From: Malin Space Science Systems
Posted: Thursday, December 12, 2002
Mars Global Surveyor Mars Orbiter Camera (MOC)
MGS MOC Releases MOC2-321 to MOC2-324, 12 December 2002
The Mars Global Surveyor (MGS) Mars Orbiter Camera (MOC) "officially" began its mapping mission on 9 March 1999, after MGS had spent about a year and a half slowly changing its orbit to its final nearly-circular, nearly-polar position approximately 380 km (236 mi) above the martian surface. When mapping began, it was summer in the martian northern hemisphere, and winter in the south. One of the primary objectives of MOC was to observe Mars for one full Mars year, documenting changes in its weather and seasonal patterns of polar cap growth and retreat. On 24 January 2001, MOC completed its first Mars year--about 687 Earth days--as the planet returned to the exact same time of year (in northern summer) that it had been at the start of mapping.
This week, MGS and MOC completed an unprecedented second Mars year of daily global monitoring and detailed observations of the red planet. On 12 December 2002, Mars returned to the exact same position in its orbit around the sun (or equivalently, the exact same time of the martian year) as it was on 9 March 1999 and 24 January 2001. MGS has now entered its third Mars year, and critical monitoring of weather patterns continues, along with on-going efforts to gather high resolution images of future spacecraft landing sites, provide detailed studies of geologic features, and observe phenomena that change--like wind streaks--over time.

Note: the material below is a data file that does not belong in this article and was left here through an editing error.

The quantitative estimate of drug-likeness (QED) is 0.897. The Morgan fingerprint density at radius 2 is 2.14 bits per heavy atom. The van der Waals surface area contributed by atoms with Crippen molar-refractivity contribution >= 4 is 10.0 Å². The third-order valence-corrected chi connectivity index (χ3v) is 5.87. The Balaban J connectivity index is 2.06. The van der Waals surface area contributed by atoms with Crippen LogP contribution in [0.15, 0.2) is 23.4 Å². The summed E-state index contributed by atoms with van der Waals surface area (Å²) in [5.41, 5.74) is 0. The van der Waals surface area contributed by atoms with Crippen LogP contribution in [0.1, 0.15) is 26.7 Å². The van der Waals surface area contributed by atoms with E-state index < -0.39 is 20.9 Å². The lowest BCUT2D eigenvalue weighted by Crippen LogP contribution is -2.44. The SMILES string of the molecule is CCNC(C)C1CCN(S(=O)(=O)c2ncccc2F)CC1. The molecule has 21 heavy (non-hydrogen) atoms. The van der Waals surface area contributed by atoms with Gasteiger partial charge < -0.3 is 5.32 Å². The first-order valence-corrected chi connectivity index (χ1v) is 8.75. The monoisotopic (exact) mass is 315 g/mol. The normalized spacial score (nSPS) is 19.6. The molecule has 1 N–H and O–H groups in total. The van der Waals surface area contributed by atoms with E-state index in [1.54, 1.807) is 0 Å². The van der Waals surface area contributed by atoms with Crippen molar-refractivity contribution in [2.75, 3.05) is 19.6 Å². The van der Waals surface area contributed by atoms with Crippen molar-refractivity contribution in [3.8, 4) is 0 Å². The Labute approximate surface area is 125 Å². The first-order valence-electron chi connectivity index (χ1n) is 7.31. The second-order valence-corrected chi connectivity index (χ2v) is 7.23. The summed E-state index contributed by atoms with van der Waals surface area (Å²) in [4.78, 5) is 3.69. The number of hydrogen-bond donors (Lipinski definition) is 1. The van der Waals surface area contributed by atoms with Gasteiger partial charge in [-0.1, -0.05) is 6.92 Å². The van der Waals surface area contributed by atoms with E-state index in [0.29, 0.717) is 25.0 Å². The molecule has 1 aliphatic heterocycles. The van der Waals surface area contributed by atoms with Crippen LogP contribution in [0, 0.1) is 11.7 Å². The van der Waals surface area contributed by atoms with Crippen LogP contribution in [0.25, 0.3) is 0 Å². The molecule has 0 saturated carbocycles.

Current plans call for MGS and MOC to remain active through October 2004. Between now and then, and in addition to its own scientific duties, the spacecraft will play a small but extremely important role in supporting the upcoming Mars Exploration Rover (MER) mission by providing a radio relay for data being transmitted during the critical entry, descent and landing phase of each of the rovers. Additionally, MGS may be used to augment science data return. These functions will use the French-supplied Mars Relay and the MOC's computer buffer. A proposal is presently being prepared to further extend the MGS mission to provide another full Mars year of weather observations, to support landing site studies for NASA's 2007 and 2009 Mars missions, to scout locations for future detailed studies by the Mars Reconnaissance Orbiter's (MRO) advanced instrumentation, and to provide critical observations supporting MRO's 6-month long aerobraking period.
In the interim, MOC continues, every day, to acquire dazzling images of the martian surface. As we now begin a third Mars year observing the planet from the mapping orbit, we present (below) a sampling of recent images and mosaics assembled by MOC scientists at Malin Space Science Systems.
Images Credit: NASA/JPL/MSSS
Caption by: K. S. Edgett and M. C. Malin, MSSS
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